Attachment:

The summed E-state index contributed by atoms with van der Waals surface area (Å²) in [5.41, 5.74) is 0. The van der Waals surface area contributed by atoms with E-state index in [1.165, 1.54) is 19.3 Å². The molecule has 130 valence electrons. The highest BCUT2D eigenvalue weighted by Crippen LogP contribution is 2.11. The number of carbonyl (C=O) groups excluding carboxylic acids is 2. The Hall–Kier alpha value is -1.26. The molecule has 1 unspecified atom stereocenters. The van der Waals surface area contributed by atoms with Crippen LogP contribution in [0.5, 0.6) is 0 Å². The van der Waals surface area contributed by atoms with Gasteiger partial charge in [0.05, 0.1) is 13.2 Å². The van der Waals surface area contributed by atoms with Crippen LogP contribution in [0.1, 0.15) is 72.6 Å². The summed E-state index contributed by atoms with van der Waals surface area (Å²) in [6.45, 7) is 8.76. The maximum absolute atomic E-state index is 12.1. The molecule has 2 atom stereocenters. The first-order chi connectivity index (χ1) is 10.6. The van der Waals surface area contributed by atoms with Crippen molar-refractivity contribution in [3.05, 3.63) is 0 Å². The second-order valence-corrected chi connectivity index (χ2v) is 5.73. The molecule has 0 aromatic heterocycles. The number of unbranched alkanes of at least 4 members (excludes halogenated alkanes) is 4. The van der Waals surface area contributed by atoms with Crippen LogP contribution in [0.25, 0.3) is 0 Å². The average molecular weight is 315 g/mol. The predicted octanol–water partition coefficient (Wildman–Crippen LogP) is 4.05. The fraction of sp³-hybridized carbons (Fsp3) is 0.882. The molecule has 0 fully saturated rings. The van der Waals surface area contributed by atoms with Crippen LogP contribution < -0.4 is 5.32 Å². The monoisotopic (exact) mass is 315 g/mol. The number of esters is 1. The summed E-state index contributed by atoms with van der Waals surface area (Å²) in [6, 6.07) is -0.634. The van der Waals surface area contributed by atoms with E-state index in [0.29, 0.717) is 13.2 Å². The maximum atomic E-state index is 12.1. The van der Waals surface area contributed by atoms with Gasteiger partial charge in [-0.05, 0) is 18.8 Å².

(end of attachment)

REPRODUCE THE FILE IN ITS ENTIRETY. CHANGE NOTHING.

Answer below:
The summed E-state index contributed by atoms with van der Waals surface area (Å²) in [5.41, 5.74) is 0. The van der Waals surface area contributed by atoms with E-state index in [1.165, 1.54) is 19.3 Å². The molecule has 130 valence electrons. The highest BCUT2D eigenvalue weighted by Crippen LogP contribution is 2.11. The number of carbonyl (C=O) groups excluding carboxylic acids is 2. The Hall–Kier alpha value is -1.26. The molecule has 1 unspecified atom stereocenters. The van der Waals surface area contributed by atoms with Crippen LogP contribution in [0.5, 0.6) is 0 Å². The van der Waals surface area contributed by atoms with Gasteiger partial charge in [0.05, 0.1) is 13.2 Å². The van der Waals surface area contributed by atoms with Crippen LogP contribution in [0.1, 0.15) is 72.6 Å². The summed E-state index contributed by atoms with van der Waals surface area (Å²) in [6.45, 7) is 8.76. The maximum absolute atomic E-state index is 12.1. The molecule has 2 atom stereocenters. The first-order chi connectivity index (χ1) is 10.6. The van der Waals surface area contributed by atoms with Crippen molar-refractivity contribution in [3.05, 3.63) is 0 Å². The second-order valence-corrected chi connectivity index (χ2v) is 5.73. The molecule has 0 aromatic heterocycles. The number of unbranched alkanes of at least 4 members (excludes halogenated alkanes) is 4. The van der Waals surface area contributed by atoms with Crippen LogP contribution in [0.25, 0.3) is 0 Å². The average molecular weight is 315 g/mol. The predicted octanol–water partition coefficient (Wildman–Crippen LogP) is 4.05. The fraction of sp³-hybridized carbons (Fsp3) is 0.882. The molecule has 0 fully saturated rings. The van der Waals surface area contributed by atoms with Crippen LogP contribution < -0.4 is 5.32 Å². The monoisotopic (exact) mass is 315 g/mol. The number of esters is 1. The summed E-state index contributed by atoms with van der Waals surface area (Å²) in [6, 6.07) is -0.634. The van der Waals surface area contributed by atoms with E-state index in [0.29, 0.717) is 13.2 Å². The maximum atomic E-state index is 12.1. The van der Waals surface area contributed by atoms with Gasteiger partial charge in [-0.05, 0) is 18.8 Å².